The baritone vocals are gone… Completely, there is clean singing in the album, but it isn’t Fernando Ribeiro’s powerful baritone, I hope that he didn’t loose it in screaming… So, there are the harsh vocals! One of the most evilish, and brutal ones I’ve ever heard. There are vocalists that sound like demons, like deranged mans (or are really deranged), but none can do it like Fernando Ribeiro. So much passion, so much pain, so much darkness, the vocals just crush you with their power. On songs like “Upon the Blood of Man” the vocal performance is so furious, its not as fast as in some early thrash bands (Slayer, Kreator), but after all, this is a death/black harsh style! And we have female vocals again, but nothing silly or emogoth sounding, just some spoken words, or singed along with Fernando.

So, “The Antidote” had it’s melodic death moments, what is the difference, is this just a harsher sounding album, development of songs like “In and above men” from the last album? Well, not. Yes, it is faster, thrashier, but the keyboards are always in the back, something, that “The Antidote” didn’t have. There is constant wall of haunting keyboards in the back, in the most of the cases you won’t here them consciously, but they are there and create much of the how atmosphere of the album. Also there is a violin in some of the tracks, nothing too special, but in mix with the harsh vocals it’s just brilliant.

The album also has 4 small instrumentals. What to say about them – brilliant… Helps you sink even deeper in the atmosphere of the album. I want to say, that this doesn’t sounds like “Wolfheart”, nor like the Daemonarch (their black metal project). Both of them were only black metal orientated, this, as I said before, shift between goth-black and melodic death/doom. So it’s something completely new for the sound of the band.

The songs: The first of them are mostly goth-black/death-doom, and after that starts the return of the gothic elements in the music. Songs like Sanguine and Luna are pure gothic metal, done the way, that it has to be done (like Paradise Lost’s "Gothic"!), and not the emogoth with much female vocals and the guitars somewhere in the back. Actually in this moment I don’t know of another gothic metal band with only male vocals, which exist to this moment…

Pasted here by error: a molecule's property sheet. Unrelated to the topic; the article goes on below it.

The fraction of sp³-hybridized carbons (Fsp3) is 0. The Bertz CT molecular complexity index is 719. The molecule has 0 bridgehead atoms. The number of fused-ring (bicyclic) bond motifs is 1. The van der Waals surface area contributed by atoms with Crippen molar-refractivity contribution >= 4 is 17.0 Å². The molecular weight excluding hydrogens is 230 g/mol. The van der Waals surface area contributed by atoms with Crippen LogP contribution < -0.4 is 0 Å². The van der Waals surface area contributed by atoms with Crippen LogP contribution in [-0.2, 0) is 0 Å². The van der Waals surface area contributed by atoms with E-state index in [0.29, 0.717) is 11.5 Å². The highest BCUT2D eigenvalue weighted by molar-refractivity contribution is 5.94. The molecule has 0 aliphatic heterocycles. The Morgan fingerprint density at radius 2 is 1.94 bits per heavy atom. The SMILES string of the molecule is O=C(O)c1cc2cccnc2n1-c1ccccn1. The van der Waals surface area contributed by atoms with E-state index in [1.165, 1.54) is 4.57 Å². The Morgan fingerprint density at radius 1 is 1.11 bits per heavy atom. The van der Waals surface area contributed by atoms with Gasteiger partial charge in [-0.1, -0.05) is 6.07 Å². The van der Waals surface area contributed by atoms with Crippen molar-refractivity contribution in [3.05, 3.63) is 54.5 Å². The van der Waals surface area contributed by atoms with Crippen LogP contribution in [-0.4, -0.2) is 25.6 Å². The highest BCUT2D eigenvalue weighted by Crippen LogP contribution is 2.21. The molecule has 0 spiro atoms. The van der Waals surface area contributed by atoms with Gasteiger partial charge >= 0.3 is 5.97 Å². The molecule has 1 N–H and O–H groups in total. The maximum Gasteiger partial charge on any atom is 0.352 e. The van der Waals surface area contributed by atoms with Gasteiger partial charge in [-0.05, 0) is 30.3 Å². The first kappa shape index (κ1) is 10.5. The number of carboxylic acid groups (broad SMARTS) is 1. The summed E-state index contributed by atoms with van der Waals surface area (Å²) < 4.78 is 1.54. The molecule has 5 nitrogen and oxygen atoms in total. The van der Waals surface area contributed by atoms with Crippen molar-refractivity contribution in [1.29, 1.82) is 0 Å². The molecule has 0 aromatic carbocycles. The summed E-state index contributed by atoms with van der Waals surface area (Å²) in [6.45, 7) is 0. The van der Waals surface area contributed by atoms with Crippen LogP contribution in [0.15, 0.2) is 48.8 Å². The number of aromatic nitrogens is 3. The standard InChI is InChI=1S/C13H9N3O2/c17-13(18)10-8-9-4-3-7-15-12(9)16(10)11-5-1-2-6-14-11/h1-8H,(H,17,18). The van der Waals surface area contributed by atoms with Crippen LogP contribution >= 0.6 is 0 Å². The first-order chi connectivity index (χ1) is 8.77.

The atmosphere: Well, if you have heard only one album of Moonspell you already have and idea what it is. But this time it’s more: darker, painful, aggressive, but without loosing the beauty and melancholy of the songs. If I have to compare it with other Moonspell album I would say that is closer to “Darkness and Hope”’s atmosphere then the other albums. There is even a glimpse of the perverted atmosphere (like “Under the Moonspell”), “Wolfheart”’s folk elements, but don’t expect industrial effects ( “Irreligious”, “Sin/Pecado”), they just don’t fit together… well, there is an ambient track in the end of the album, but this is more like “The Antidote”’s” “Lunar Still” track. So… the atmosphere is the best that a Moonspell album can offer this far, it’s just all that has been in one album. It’s “Memorial” after all! Remember.

I want to add one more thing. Before Memorial I never paid attention to Moonspell, I had heard “Darkness and Hope” and “Wolfheart”, but for me it was just another gothic band among the others. Please, don’t think that I am “the big Moonspell fan, who gives always excellent points to the band”, because I started to love the band with this album and after that I’d listened to all the other albums and found the difference between them, and liked the most of them. So, this is opinion of a metal fan, not a Moonspell fanatic.

So this is definitely album of 2006 by my opinion. It will please the fans of the extreme music, maybe will disappoint the fans of goth era Moonspell (but Luna will became their new anthem, I’m sure), but it’s really an album, that is hard to find in this era of emogoth and death/core bands. Who else makes this kind of music anymore? Well, no-one does it better then Moonspell. I give it 99%, because the absence of Fernando’s vampirish baritone is… well, absence.

A crowning achievement - 90%

Sanguine_Censure, June 19th, 2006

Though an unfortunate amount of Moonspell's fanbase probably lost a great deal of faith in the band in the past decade, "Memorial" proves that our proudly-Lusitanian goth metal musicians are the best thing that's come from Portugal since Magellan.

Whereas previous albums had relied greatly on atmosphere and Pedro's keyboards not only to set the tone but even guide the music itself, "Memorial" is surprising in its sheer savagery as compared to the band's recent efforts. Synth and samples are used sparingly and tastefully but, while noticeable and enjoyable, certainly do not overpower the other instruments as was their wont on such generally reviled efforts as "Sin/Pecado." Perhaps indicative of this newfound energy is that, for the second album, Pedro is credited with rhythm guitar work as well as his usual keys.

While there is little doubt that he is the not the most technically gifted guitarist in music history, Ricardo Amorim's leads prove once again why he should not be written off as a copycat of Doug Marks's Metal Method series of instructional videos. He turns in performances that are not so much jaw-droppingly impressive as they are intelligently written and, in a counterpoint to the sheer ferocity of the album, somewhat understated, which contributes to the sense of longing that pervades "Memorial."